Food-related gastrointestinal symptoms in the irritable bowel syndrome.
Simren M; Mansson A; Langkilde AM; Svedlund J; Abrahamsson H; Bengtsson U; Bjornsson ES
Digestion 2001;63(2):108-15


For an explanation of why dietary restrictions can help read the Diet page of this site.

Examples of misdiagnoses:

"I am from Ontario, Canada. I am overjoyed to have come across your site. I have just recently found out that I have D. Fragilis. Ten years ago I was diagnosed with Irritable Bowel Syndrome , but just recently found out that I have D.fragilis. This bug has screwed up my life and living for 10 long years. "
Canada. July 2004

"After more than 10 years of chronic low-grade fever, fatigue (diagnosed as) IBS , I was diagnosed with D. fragilis last October. I believe I picked up the organism in Western Turkey in 1990."
May 03

Most people diagnosed with D.fragilis and B.hominis are misdiagnosed as suffering from an Irritable Bowel. examples in Medical Mismanagement D.fragilis and Medical Mismanagement B.hominis pages.



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IBC-C SINCE FEB '07
"I'M GOING TO FIND THE CURE "

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Syl

Reged: 03/13/05
Posts: 5495
Loc: SK, CANADA
Re: blastocystis? new
      #327001 - 03/21/08 02:01 PM

There is an excellent description of the Blastocystis hominis infection on the infectious diseases section of the Mayo Clinic web site. It's not clear whether blastocystis infection is actually an infection or that it causes any abdominal signs and symptoms.

It says "If you have blastocystis hominis in your stool but no signs or symptoms, you don't need treatment. Even if you have symptoms, the blastocystis infection may clear up on its own. If you have signs and symptoms that don't improve, you can take medications that may help, but the medication isn't always effective."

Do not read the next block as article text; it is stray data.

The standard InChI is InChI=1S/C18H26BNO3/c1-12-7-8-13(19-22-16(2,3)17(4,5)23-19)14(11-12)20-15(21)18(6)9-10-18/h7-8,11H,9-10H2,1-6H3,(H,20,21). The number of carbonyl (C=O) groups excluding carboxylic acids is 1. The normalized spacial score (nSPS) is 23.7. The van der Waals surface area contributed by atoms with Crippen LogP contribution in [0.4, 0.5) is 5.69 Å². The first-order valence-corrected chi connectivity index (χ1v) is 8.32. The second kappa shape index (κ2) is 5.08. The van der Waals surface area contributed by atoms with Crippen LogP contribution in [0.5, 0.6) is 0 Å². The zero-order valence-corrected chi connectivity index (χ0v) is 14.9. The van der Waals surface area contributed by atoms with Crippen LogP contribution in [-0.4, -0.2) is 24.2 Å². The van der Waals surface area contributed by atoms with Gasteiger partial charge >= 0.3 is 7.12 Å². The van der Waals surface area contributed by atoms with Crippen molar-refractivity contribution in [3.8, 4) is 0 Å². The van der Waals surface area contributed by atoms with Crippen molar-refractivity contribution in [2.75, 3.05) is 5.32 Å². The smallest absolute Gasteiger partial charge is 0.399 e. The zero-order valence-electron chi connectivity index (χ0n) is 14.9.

How were you diagnosed? What did your doctor recommend?








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STABLE: ♂, IBS-D 50+ years - Science of IBS

The FODMAP Approach to Managing IBS Symptoms
Evidence-based Dietary Management of Functional GI Symptoms: The FODMAP Approach
FODMAP Chart & Cheatsheet
The Role of Food & Dietary Intervention in IBS

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TATERZ

Reged: 02/04/08
Posts: 14
Loc: MIAMI, FL, USA
Re: blastocystis? new
      #327009 - 03/21/08 03:39 PM

well i asked a doctor that i work with to give me a script to check my stool for parasites because my gi would not give me the script. i have only had one of the three tests so far, i asked him, to call and get the results and he was told i had blastocystis and then he told me that it could be the cause of what i have been feeling for one year rather then ibs. he also said that sometimes blastocystis comes along with another parasite dientamoeba fragilis and he said that its not always the case but that that parasite causes symptoms similar or that mirror ibs, as well. they do not always cause symptoms in patients, but that sometimes they do. also i read that in some studies about 40% of people with ibs also have this bug and that in about 25% of those that d. fragilis was also present. i was reading a website badbugs.org and these people all were told they had ibs and they had these parasites and took flagyl over and over and it didn't work nor did it eliminate the parasites. so this girl, jackie, who lives in sydney, decided to find away to get rid of her infection, and found a place in sydney that was able to eradicate these parasites in 85% of cases using a 3- drug treatment. many of these people had gi problems for years and are now better if not cured. jackie had the bug causing continuous gi problems for 8 years and was diagnosed with ibs, she is now 80% better. they concluded, blasto can hurt the cells of the intestinal wall, i read that from one study. so she might not have blasto or d. fragilis anymore but it hurt her intestines. i have had my symptoms for one year and they started after visiting colombia, plus 20% of people in the us have blasto. ironically that about the same amount of people that have ibs. so to answer your question i plan to take the treatment jackie took. i emailed her and she emailed me the treatment. it might not help even if the lil critters are the cause of my symptoms and i may just have classic ibs, but i think its worth a try. anyways i still have not asked Dr. C, the doctor i work for, what he thinks about the meds which is my next step. what do you think syl? thanks for answering. everytime i post you are one of the only ones with some advice for me so i value your opinion. thank you